American Portfolios launched AP for LIFE Creative Residency in 2020. The two-year, $200,000 funding commitment initiative was established with the nonprofit organization LIFE Arts. The program is designed to help usher in a neoclassical urban renaissance to Ferguson, Missouri. The residency offers community engagement to facilitate training and development of young creatives and influencers. Through AP’s corporate social responsibility platform, the firm and LIFE Arts engaged five “creative residents” to develop projects designed to bring hope, healing and economic recovery to the region and beyond.
Baird’s Private Wealth Management Foundations program, founded in 2012, is a competitive rotational training program for diverse candidates — most coming from different careers — seeking to become a financial advisor. Through the program, associates network with Baird’s private wealth management teams in branches they would like to stay with in the long term. Once they’re matched with a team, the Foundations associate spends three months at that branch to solidify a permanent placement. Baird’s Foundations program has created more racial, ethnic, age and gender diversity in the firm’s advisor talent pool, which has improved overall advisor productivity.
Raymond James’ Advisor Inclusion Network Symposiums — which include seminars, breakout sessions, chat rooms and presentations — went virtual in 2020 and reached larger audiences than before across U.S., Canada and the United Kingdom in 2020. The 26th-annual Women’s Symposium doubled its size to 1,480 registrants globally, including over 40-plus prospective women advisors; 46 nationwide study groups with 450 women were formed following the event. The seventh-annual Black Financial Advisors Network Symposium quadrupled its number of registrants at about 450 — of which some 50 were prospective Black advisors and 100 were students participating in the event’s career fair.
CHIP (Changing How Individuals Prosper) , a B2B2C financial services marketplace that makes it easy to find Black and Latinx financial professionals, was launched in 2019 by Dana L. Wilson. The goal is to bridge the gap between consumers of financial products and financial professionals of color. CHIP’s focus is to grow generational wealth, as well as build trust for financial professionals in underrepresented communities. In the past 12 months, the firm closed five partnerships, onboarded more than 200 professionals, matched over 180 consumers with professionals, and launched two content series focused on amplifying voices in communities of color.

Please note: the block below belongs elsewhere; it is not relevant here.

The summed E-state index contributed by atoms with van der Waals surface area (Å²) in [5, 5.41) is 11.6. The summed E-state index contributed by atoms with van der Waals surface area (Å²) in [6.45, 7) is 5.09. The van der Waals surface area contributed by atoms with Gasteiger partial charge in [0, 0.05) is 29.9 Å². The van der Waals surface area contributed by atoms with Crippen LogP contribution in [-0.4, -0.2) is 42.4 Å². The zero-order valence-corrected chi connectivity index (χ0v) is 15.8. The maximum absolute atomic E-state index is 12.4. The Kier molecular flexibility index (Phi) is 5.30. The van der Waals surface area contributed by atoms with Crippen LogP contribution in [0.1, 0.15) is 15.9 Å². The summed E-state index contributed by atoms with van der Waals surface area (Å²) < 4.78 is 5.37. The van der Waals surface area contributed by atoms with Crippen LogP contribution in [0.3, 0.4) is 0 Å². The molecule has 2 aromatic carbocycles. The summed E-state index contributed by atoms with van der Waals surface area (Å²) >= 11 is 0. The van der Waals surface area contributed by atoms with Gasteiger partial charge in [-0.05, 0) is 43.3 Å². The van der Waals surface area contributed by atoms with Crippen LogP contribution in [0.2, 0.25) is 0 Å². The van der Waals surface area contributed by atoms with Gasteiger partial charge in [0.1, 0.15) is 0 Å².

Dynasty Financial Partners’ Women's Network was established to further the firm’s commitment to the advancement of women in the financial services industry. The network’s first goal is to create an increase in the participation of diverse women in the Dynasty Network and ecosystem within the industry. The second goal is to encourage women in the network to grow in their roles and to recruit more female-led RIAs to increase peer-to-peer interaction and increase diversity in the network. The final goal is to leverage content and research to shatter the stereotype of a women’s network.
Nationwide’s Financial Alliance for Racial Equity (FARE) was the result of a 2020 partnership between Nationwide Financial, financial services organizations and historically Black colleges and universities. FARE’s focus is on increasing the number of Black professionals in the financial services industry and investing in them once there. The initiative will provide resources, training and connections to Black students and professionals. Since forming, FARE partners have committed to connecting students from six HBCUs with FARE member firm internship/career opportunities, producing a “See It, Be It” video series showcasing Black financial professionals in leadership roles and providing mentoring resources to Black financial professionals.
FMG Suite, a technology company, goal is to protect essential human rights. To achieve this, it formed a DEI Council of nine volunteers from the organization. The company set key performance indicators to ensure accountability and measure success. Metrics include employee sentiment, diversity in hiring and diversity in promotions. FMG Suite also formed community groups such as APAC and LGBTQIA. Employees are invited to join these groups and connect with one another, plan activities or simply have a conversation. The company hosts webinars and podcasts to open the dialogue on the disparity of women or people of color in financial services.
The University of Akron, Financial Planning Program, College of Business launched Diversitas to bring students, teachers, guidance counselors, industry professionals and thought leaders in diversity together, nationally, with the goal of attracting more women and people of diverse backgrounds to the financial industry. Started in 2017 as a regional program with Barry Mulholland, Diversitas became national in 2020. Roughly one-third of attendees have been female, non-white or both. The program content includes actions that can be taken by industry professionals to improve diversity, including donating, starting scholarships, guest teaching, mentoring and offering internships. Diversitas also has created scholarships for students in financial planning.